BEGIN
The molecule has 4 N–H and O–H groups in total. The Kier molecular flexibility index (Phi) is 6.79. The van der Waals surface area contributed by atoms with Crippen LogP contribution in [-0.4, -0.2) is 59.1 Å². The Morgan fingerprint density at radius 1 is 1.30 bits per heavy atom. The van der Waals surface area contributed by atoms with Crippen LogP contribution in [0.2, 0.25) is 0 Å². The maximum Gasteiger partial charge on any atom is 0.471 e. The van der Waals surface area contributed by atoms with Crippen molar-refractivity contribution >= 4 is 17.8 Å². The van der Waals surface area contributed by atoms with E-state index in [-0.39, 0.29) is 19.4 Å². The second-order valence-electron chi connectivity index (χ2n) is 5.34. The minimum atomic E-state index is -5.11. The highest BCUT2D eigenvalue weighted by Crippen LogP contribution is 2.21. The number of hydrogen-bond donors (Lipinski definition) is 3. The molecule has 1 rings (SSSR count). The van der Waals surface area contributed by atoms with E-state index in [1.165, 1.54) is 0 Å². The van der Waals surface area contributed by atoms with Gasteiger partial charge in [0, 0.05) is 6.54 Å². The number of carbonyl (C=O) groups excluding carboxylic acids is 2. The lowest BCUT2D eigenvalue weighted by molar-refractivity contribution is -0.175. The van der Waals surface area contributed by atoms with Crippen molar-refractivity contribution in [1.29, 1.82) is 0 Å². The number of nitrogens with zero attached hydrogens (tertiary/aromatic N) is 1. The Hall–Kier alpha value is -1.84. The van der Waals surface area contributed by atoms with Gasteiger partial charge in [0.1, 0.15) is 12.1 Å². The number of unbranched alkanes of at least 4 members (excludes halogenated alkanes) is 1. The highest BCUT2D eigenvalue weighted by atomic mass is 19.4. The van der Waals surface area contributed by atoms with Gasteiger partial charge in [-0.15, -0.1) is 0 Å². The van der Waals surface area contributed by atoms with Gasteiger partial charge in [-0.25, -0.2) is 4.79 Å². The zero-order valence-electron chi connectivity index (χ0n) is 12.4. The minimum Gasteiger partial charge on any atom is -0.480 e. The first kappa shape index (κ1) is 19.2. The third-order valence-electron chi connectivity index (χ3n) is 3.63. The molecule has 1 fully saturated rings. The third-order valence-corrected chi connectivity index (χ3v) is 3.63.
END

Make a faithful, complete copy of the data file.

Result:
The molecule has 4 N–H and O–H groups in total. The Kier molecular flexibility index (Phi) is 6.79. The van der Waals surface area contributed by atoms with Crippen LogP contribution in [-0.4, -0.2) is 59.1 Å². The Morgan fingerprint density at radius 1 is 1.30 bits per heavy atom. The van der Waals surface area contributed by atoms with Crippen LogP contribution in [0.2, 0.25) is 0 Å². The maximum Gasteiger partial charge on any atom is 0.471 e. The van der Waals surface area contributed by atoms with Crippen molar-refractivity contribution >= 4 is 17.8 Å². The van der Waals surface area contributed by atoms with E-state index in [-0.39, 0.29) is 19.4 Å². The second-order valence-electron chi connectivity index (χ2n) is 5.34. The minimum atomic E-state index is -5.11. The highest BCUT2D eigenvalue weighted by Crippen LogP contribution is 2.21. The number of hydrogen-bond donors (Lipinski definition) is 3. The molecule has 1 rings (SSSR count). The van der Waals surface area contributed by atoms with E-state index in [1.165, 1.54) is 0 Å². The van der Waals surface area contributed by atoms with Gasteiger partial charge in [0, 0.05) is 6.54 Å². The number of carbonyl (C=O) groups excluding carboxylic acids is 2. The lowest BCUT2D eigenvalue weighted by molar-refractivity contribution is -0.175. The van der Waals surface area contributed by atoms with Crippen molar-refractivity contribution in [1.29, 1.82) is 0 Å². The number of nitrogens with zero attached hydrogens (tertiary/aromatic N) is 1. The Hall–Kier alpha value is -1.84. The van der Waals surface area contributed by atoms with Gasteiger partial charge in [0.1, 0.15) is 12.1 Å². The number of unbranched alkanes of at least 4 members (excludes halogenated alkanes) is 1. The highest BCUT2D eigenvalue weighted by atomic mass is 19.4. The van der Waals surface area contributed by atoms with Gasteiger partial charge in [-0.15, -0.1) is 0 Å². The van der Waals surface area contributed by atoms with Gasteiger partial charge in [-0.25, -0.2) is 4.79 Å². The zero-order valence-electron chi connectivity index (χ0n) is 12.4. The minimum Gasteiger partial charge on any atom is -0.480 e. The first kappa shape index (κ1) is 19.2. The third-order valence-electron chi connectivity index (χ3n) is 3.63. The molecule has 1 fully saturated rings. The third-order valence-corrected chi connectivity index (χ3v) is 3.63.